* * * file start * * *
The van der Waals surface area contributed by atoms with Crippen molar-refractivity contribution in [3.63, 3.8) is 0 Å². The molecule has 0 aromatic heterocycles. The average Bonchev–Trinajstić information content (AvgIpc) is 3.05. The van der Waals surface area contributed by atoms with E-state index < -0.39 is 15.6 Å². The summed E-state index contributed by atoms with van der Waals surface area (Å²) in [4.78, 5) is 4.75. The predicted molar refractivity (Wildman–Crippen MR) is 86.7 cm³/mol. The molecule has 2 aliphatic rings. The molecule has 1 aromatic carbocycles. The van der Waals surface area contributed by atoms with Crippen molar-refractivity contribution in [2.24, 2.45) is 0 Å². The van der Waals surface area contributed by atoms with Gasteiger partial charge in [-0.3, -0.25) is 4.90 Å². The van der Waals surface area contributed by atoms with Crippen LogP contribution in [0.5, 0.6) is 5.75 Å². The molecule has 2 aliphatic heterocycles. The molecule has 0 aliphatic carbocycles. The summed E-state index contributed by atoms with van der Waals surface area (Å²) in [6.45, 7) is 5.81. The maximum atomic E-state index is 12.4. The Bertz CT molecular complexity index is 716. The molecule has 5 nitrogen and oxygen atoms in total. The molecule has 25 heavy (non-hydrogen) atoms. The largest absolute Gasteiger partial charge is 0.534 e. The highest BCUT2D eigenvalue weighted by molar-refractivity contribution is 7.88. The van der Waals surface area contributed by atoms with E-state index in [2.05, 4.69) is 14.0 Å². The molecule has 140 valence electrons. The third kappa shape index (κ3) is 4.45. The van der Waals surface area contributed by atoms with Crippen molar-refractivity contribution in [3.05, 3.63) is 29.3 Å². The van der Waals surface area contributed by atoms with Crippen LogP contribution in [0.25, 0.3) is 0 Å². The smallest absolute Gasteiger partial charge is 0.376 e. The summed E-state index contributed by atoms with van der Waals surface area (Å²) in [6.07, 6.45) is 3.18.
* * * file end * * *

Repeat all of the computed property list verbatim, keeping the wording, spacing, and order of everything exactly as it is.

The van der Waals surface area contributed by atoms with Crippen molar-refractivity contribution in [3.63, 3.8) is 0 Å². The molecule has 0 aromatic heterocycles. The average Bonchev–Trinajstić information content (AvgIpc) is 3.05. The van der Waals surface area contributed by atoms with E-state index < -0.39 is 15.6 Å². The summed E-state index contributed by atoms with van der Waals surface area (Å²) in [4.78, 5) is 4.75. The predicted molar refractivity (Wildman–Crippen MR) is 86.7 cm³/mol. The molecule has 2 aliphatic rings. The molecule has 1 aromatic carbocycles. The van der Waals surface area contributed by atoms with Crippen molar-refractivity contribution in [2.24, 2.45) is 0 Å². The van der Waals surface area contributed by atoms with Gasteiger partial charge in [-0.3, -0.25) is 4.90 Å². The van der Waals surface area contributed by atoms with Crippen LogP contribution in [0.5, 0.6) is 5.75 Å². The molecule has 2 aliphatic heterocycles. The molecule has 0 aliphatic carbocycles. The summed E-state index contributed by atoms with van der Waals surface area (Å²) in [6.45, 7) is 5.81. The maximum atomic E-state index is 12.4. The Bertz CT molecular complexity index is 716. The molecule has 5 nitrogen and oxygen atoms in total. The molecule has 25 heavy (non-hydrogen) atoms. The largest absolute Gasteiger partial charge is 0.534 e. The highest BCUT2D eigenvalue weighted by molar-refractivity contribution is 7.88. The van der Waals surface area contributed by atoms with E-state index in [2.05, 4.69) is 14.0 Å². The molecule has 140 valence electrons. The third kappa shape index (κ3) is 4.45. The van der Waals surface area contributed by atoms with Crippen molar-refractivity contribution in [3.05, 3.63) is 29.3 Å². The van der Waals surface area contributed by atoms with Crippen LogP contribution in [0.25, 0.3) is 0 Å². The smallest absolute Gasteiger partial charge is 0.376 e. The summed E-state index contributed by atoms with van der Waals surface area (Å²) in [6.07, 6.45) is 3.18.